August 20, 2019 - 1:29pm -- evans.1243

FOR IMMEDIATE RELEASE

Ohio State University Extension, Ohio Division of Forestry, and partners are available to assist with monitoring and removal of rhododendrons and lilacs potentially infected with sudden oak death pathogen

On July 16, the Ohio Department of Agriculture (ODA), in coordination with the USDA Animal and Plant Health Inspection Service (USDA-APHIS) issued a press release indicating that sudden oak death caused by Phytophthora ramorum was detected on rhododendron and lilac plants shipped to Wal-Mart and Rural King stores throughout the state. We have since learned that potentially infected plants were shipped to Wal-Mart and Rural King stores in the following southeastern Ohio cities: Athens, Chillicothe, Gallipolis, Jackson, Logan, Marietta, New Boston, Saint Clairsville, South Point, Waverly, West Union, and Zanesville.

Ohio State University Extension, the Ohio Department of Natural Resources Division of Forestry, U.S. Forest Service, and local Soil and Water Conservation Districts are working with the ODA and USDA APHIS to provide support to customers who purchased rhododendron plants from Wal-Mart or Rural King stores with the potential to spread sudden oak death to native woodlands in the region. Phytophthora ramorum, the pathogen that causes sudden oak death, has resulted in widespread mortality of oaks and other species in coastal areas of California and Oregon.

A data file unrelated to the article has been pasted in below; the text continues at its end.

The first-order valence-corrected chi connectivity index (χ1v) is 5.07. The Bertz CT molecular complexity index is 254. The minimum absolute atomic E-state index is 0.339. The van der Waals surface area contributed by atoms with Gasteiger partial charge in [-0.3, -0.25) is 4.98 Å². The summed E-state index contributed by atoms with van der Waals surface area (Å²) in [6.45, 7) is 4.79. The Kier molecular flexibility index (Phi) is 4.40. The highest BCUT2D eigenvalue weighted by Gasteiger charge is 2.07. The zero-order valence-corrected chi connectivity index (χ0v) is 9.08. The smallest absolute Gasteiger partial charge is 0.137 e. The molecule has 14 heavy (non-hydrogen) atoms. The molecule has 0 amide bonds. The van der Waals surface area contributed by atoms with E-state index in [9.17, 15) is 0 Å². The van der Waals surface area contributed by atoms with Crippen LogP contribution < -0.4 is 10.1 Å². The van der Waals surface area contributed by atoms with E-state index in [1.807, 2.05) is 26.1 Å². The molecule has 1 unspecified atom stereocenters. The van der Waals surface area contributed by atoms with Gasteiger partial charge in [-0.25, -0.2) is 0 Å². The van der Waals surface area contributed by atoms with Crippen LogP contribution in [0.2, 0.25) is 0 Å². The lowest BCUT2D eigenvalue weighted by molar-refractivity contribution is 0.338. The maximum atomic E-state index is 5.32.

Even though there are no known instances of sudden oak death establishment in eastern forests, it is important to reduce the possibility of this potentially deadly disease from becoming established in our oak-dominated forests in southeastern Ohio. Oak trees contribute greatly to Ohio’s $26 billion forest products industry, provide vital habitat for many wildlife species, and are important for tourism in southeastern Ohio.

The ODA and partners are encouraging homeowners who purchased rhododendron or lilac plants from Wal-Mart or Rural King (March 1 to June 1) to monitor the plant for signs of disease, including leaf spots and shoot dieback and to properly dispose of the plants. The recommended method of disposal is double-bagging, including the root ball, in heavy duty trash bags for disposal into a sanitary landfill. Do not compost or dispose of the plant material in municipal yard waste. Garden tools used on any affected plants should be sanitized with 10% bleach solution (one-part bleach to nine-parts water) for 30 minutes.

If you think you purchased any of these potentially infected plants, contact Will Hamman at 740-289-4837 or email him directly for assistance with reporting, monitoring, and proper disposal of potentially infected plants. You can also visit the following site to learn more about sudden oak death and submit a report: http://go.osu.edu/SuddenOakDeath.